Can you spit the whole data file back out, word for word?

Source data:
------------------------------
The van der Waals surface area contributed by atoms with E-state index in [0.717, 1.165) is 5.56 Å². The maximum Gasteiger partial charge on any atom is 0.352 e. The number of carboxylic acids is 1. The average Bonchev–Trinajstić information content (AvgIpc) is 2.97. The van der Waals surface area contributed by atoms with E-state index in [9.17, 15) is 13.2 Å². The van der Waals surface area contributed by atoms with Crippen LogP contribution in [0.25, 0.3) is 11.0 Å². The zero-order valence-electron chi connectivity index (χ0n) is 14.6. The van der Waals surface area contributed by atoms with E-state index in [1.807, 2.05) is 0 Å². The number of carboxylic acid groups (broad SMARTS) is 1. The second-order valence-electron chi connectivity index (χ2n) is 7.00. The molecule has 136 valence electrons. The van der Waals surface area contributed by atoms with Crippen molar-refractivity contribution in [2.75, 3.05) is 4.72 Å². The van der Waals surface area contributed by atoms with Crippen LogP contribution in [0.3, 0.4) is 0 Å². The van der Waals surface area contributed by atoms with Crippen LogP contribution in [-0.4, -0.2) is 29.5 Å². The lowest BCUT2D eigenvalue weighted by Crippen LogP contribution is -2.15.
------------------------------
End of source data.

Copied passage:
The van der Waals surface area contributed by atoms with E-state index in [0.717, 1.165) is 5.56 Å². The maximum Gasteiger partial charge on any atom is 0.352 e. The number of carboxylic acids is 1. The average Bonchev–Trinajstić information content (AvgIpc) is 2.97. The van der Waals surface area contributed by atoms with E-state index in [9.17, 15) is 13.2 Å². The van der Waals surface area contributed by atoms with Crippen LogP contribution in [0.25, 0.3) is 11.0 Å². The zero-order valence-electron chi connectivity index (χ0n) is 14.6. The van der Waals surface area contributed by atoms with E-state index in [1.807, 2.05) is 0 Å². The number of carboxylic acid groups (broad SMARTS) is 1. The second-order valence-electron chi connectivity index (χ2n) is 7.00. The molecule has 136 valence electrons. The van der Waals surface area contributed by atoms with Crippen molar-refractivity contribution in [2.75, 3.05) is 4.72 Å². The van der Waals surface area contributed by atoms with Crippen LogP contribution in [0.3, 0.4) is 0 Å². The van der Waals surface area contributed by atoms with Crippen LogP contribution in [-0.4, -0.2) is 29.5 Å². The lowest BCUT2D eigenvalue weighted by Crippen LogP contribution is -2.15.